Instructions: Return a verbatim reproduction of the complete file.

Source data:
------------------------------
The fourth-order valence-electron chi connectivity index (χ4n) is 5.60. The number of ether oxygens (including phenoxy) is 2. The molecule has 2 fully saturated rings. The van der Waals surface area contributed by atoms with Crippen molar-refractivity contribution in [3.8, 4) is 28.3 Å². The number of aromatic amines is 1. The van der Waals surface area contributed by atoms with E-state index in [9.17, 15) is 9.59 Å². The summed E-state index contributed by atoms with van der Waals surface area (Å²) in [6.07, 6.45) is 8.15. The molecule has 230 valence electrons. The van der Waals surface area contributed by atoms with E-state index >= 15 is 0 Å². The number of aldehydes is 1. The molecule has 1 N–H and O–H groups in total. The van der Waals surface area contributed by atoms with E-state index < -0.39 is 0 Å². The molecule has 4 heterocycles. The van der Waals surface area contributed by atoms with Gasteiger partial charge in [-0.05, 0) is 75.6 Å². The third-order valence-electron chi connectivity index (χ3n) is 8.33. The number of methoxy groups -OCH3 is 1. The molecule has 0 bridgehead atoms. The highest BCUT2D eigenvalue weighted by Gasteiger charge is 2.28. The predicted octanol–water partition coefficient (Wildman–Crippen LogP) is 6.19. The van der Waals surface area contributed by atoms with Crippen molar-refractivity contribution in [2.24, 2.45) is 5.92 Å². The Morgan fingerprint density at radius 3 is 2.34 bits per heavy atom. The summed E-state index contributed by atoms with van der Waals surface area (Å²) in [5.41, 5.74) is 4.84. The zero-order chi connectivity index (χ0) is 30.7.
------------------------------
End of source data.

The fourth-order valence-electron chi connectivity index (χ4n) is 5.60. The number of ether oxygens (including phenoxy) is 2. The molecule has 2 fully saturated rings. The van der Waals surface area contributed by atoms with Crippen molar-refractivity contribution in [3.8, 4) is 28.3 Å². The number of aromatic amines is 1. The van der Waals surface area contributed by atoms with E-state index in [9.17, 15) is 9.59 Å². The summed E-state index contributed by atoms with van der Waals surface area (Å²) in [6.07, 6.45) is 8.15. The molecule has 230 valence electrons. The van der Waals surface area contributed by atoms with E-state index >= 15 is 0 Å². The number of aldehydes is 1. The molecule has 1 N–H and O–H groups in total. The van der Waals surface area contributed by atoms with E-state index < -0.39 is 0 Å². The molecule has 4 heterocycles. The van der Waals surface area contributed by atoms with Gasteiger partial charge in [-0.05, 0) is 75.6 Å². The third-order valence-electron chi connectivity index (χ3n) is 8.33. The number of methoxy groups -OCH3 is 1. The molecule has 0 bridgehead atoms. The highest BCUT2D eigenvalue weighted by Gasteiger charge is 2.28. The predicted octanol–water partition coefficient (Wildman–Crippen LogP) is 6.19. The van der Waals surface area contributed by atoms with Crippen molar-refractivity contribution in [2.24, 2.45) is 5.92 Å². The Morgan fingerprint density at radius 3 is 2.34 bits per heavy atom. The summed E-state index contributed by atoms with van der Waals surface area (Å²) in [5.41, 5.74) is 4.84. The zero-order chi connectivity index (χ0) is 30.7.